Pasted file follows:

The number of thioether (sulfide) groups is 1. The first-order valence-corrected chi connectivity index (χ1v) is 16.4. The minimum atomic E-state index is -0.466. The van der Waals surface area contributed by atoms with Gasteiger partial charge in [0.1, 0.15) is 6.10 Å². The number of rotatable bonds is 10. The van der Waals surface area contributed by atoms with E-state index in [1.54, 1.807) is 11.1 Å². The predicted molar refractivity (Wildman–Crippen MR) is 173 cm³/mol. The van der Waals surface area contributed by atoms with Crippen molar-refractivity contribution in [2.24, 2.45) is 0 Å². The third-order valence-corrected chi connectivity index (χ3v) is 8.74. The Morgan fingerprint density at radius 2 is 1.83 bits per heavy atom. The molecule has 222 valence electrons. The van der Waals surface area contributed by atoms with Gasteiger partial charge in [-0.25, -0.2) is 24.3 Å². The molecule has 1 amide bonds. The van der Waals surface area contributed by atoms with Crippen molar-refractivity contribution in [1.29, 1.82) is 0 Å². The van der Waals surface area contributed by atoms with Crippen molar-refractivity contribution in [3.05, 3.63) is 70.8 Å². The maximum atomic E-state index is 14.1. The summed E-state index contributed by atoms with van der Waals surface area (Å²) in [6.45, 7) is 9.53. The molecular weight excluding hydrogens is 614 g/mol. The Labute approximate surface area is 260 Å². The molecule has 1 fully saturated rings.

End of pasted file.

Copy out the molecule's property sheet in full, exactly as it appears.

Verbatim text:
The number of thioether (sulfide) groups is 1. The first-order valence-corrected chi connectivity index (χ1v) is 16.4. The minimum atomic E-state index is -0.466. The van der Waals surface area contributed by atoms with Gasteiger partial charge in [0.1, 0.15) is 6.10 Å². The number of rotatable bonds is 10. The van der Waals surface area contributed by atoms with E-state index in [1.54, 1.807) is 11.1 Å². The predicted molar refractivity (Wildman–Crippen MR) is 173 cm³/mol. The van der Waals surface area contributed by atoms with Crippen molar-refractivity contribution in [2.24, 2.45) is 0 Å². The third-order valence-corrected chi connectivity index (χ3v) is 8.74. The Morgan fingerprint density at radius 2 is 1.83 bits per heavy atom. The molecule has 222 valence electrons. The van der Waals surface area contributed by atoms with Gasteiger partial charge in [-0.25, -0.2) is 24.3 Å². The molecule has 1 amide bonds. The van der Waals surface area contributed by atoms with Crippen molar-refractivity contribution in [1.29, 1.82) is 0 Å². The van der Waals surface area contributed by atoms with Crippen molar-refractivity contribution in [3.05, 3.63) is 70.8 Å². The maximum atomic E-state index is 14.1. The summed E-state index contributed by atoms with van der Waals surface area (Å²) in [6.45, 7) is 9.53. The molecular weight excluding hydrogens is 614 g/mol. The Labute approximate surface area is 260 Å². The molecule has 1 fully saturated rings.